Habit disorder is the term used to describe several related disorders linked by the presence of repetitive and relatively stable behaviors that seem to occur beyond the awareness of the person performing the behavior.
Habit disorder is the term used to describe several related disorders linked by the presence of repetitive and relatively stable behaviors that seem to occur beyond the awareness of the person performing the behavior. Habit Reversal Therapy (HRT) and related behavioral techniques were originally developed in the 1970s and since then have been used extensively in the treatment of Tourette Syndrome, tics, nervous habits, stuttering, skin-picking, nail-biting, hair pulling (trichotillomania), thumb- sucking, and other habit disorders.
HRT has four main parts: awareness training, development of a competing response, motivation building, and the generalization of skills. Awareness training helps the person become aware of: the details of the behavior, the frequency of the behavior, the earliest signs of the behavior, and all the situations/contexts in which the behavior occurs. Development of a competing response involves replacing the identified behavior with an opposite and usually less noticeable and more socially appropriate behavior.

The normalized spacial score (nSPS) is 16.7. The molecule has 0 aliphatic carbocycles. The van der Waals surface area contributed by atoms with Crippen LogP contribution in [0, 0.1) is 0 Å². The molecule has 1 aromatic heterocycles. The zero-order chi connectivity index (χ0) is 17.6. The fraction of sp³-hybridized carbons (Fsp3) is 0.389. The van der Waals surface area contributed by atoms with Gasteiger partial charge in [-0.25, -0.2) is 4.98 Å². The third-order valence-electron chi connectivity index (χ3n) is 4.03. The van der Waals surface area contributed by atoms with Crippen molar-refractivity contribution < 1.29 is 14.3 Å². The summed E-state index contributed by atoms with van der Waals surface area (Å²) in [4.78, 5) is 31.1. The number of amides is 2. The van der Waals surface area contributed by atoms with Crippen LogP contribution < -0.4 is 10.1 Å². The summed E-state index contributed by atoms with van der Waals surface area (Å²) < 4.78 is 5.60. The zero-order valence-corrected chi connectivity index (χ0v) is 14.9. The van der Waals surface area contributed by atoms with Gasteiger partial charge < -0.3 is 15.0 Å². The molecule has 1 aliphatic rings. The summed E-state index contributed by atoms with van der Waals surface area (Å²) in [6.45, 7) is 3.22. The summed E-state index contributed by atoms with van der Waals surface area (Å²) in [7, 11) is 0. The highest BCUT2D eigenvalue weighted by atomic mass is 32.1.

Motivation building requires the client (and caregivers if involved) to make a list of problems caused by the behavior, and with the use of praise and encouragement to continue the progress of using competing responses. Finally, in the generalization of skills, the client is encouraged and praised for practicing the new skills in a variety of contexts outside the therapy office (e.g., home, school, public, etc,).
HRT has been developed into a manualized Comprehensive Behavioral Intervention for Tics (CBIT) and has been used with children and adults. Manualized treatment lasts anywhere between eight to sixteen sessions, at times adding components such as progressive muscle relaxation, and breathing techniques in order to lower the overall levels of the patient’s distress.
Please contact our Director of Intake Services at 212-595-9559 (ext.1) or 914-385-1150 (ext.1), or fill out the form above, with any questions regarding eligibility, for further information, or to make a referral. If you are a current patient at CBC, please speak to your individual therapist to see how this group may be of added benefit to you.